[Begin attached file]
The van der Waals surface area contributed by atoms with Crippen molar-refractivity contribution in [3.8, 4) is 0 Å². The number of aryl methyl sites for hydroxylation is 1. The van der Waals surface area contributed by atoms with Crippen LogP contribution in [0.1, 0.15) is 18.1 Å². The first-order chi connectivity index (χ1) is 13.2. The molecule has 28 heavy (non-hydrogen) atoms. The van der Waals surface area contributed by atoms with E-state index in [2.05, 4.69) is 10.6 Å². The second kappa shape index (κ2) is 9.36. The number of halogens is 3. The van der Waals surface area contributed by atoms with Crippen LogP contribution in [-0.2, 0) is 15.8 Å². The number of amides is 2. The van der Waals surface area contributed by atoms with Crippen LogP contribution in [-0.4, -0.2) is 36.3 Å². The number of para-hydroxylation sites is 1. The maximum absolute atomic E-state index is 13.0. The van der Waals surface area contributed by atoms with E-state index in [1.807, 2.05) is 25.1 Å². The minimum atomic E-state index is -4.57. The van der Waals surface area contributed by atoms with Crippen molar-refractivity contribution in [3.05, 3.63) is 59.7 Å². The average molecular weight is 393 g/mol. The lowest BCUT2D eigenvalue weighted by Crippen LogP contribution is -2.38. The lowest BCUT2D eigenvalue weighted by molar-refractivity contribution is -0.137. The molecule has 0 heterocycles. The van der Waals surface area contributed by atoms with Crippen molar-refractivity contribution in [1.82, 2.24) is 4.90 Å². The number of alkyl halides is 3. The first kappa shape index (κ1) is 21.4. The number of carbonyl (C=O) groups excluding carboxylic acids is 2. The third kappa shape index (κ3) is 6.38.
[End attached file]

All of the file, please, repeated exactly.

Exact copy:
The van der Waals surface area contributed by atoms with Crippen molar-refractivity contribution in [3.8, 4) is 0 Å². The number of aryl methyl sites for hydroxylation is 1. The van der Waals surface area contributed by atoms with Crippen LogP contribution in [0.1, 0.15) is 18.1 Å². The first-order chi connectivity index (χ1) is 13.2. The molecule has 28 heavy (non-hydrogen) atoms. The van der Waals surface area contributed by atoms with E-state index in [2.05, 4.69) is 10.6 Å². The second kappa shape index (κ2) is 9.36. The number of halogens is 3. The van der Waals surface area contributed by atoms with Crippen LogP contribution in [-0.2, 0) is 15.8 Å². The number of amides is 2. The van der Waals surface area contributed by atoms with Crippen LogP contribution in [-0.4, -0.2) is 36.3 Å². The number of para-hydroxylation sites is 1. The maximum absolute atomic E-state index is 13.0. The van der Waals surface area contributed by atoms with E-state index in [1.807, 2.05) is 25.1 Å². The minimum atomic E-state index is -4.57. The van der Waals surface area contributed by atoms with Crippen molar-refractivity contribution in [3.05, 3.63) is 59.7 Å². The average molecular weight is 393 g/mol. The lowest BCUT2D eigenvalue weighted by Crippen LogP contribution is -2.38. The lowest BCUT2D eigenvalue weighted by molar-refractivity contribution is -0.137. The molecule has 0 heterocycles. The van der Waals surface area contributed by atoms with Crippen molar-refractivity contribution in [1.82, 2.24) is 4.90 Å². The number of alkyl halides is 3. The first kappa shape index (κ1) is 21.4. The number of carbonyl (C=O) groups excluding carboxylic acids is 2. The third kappa shape index (κ3) is 6.38.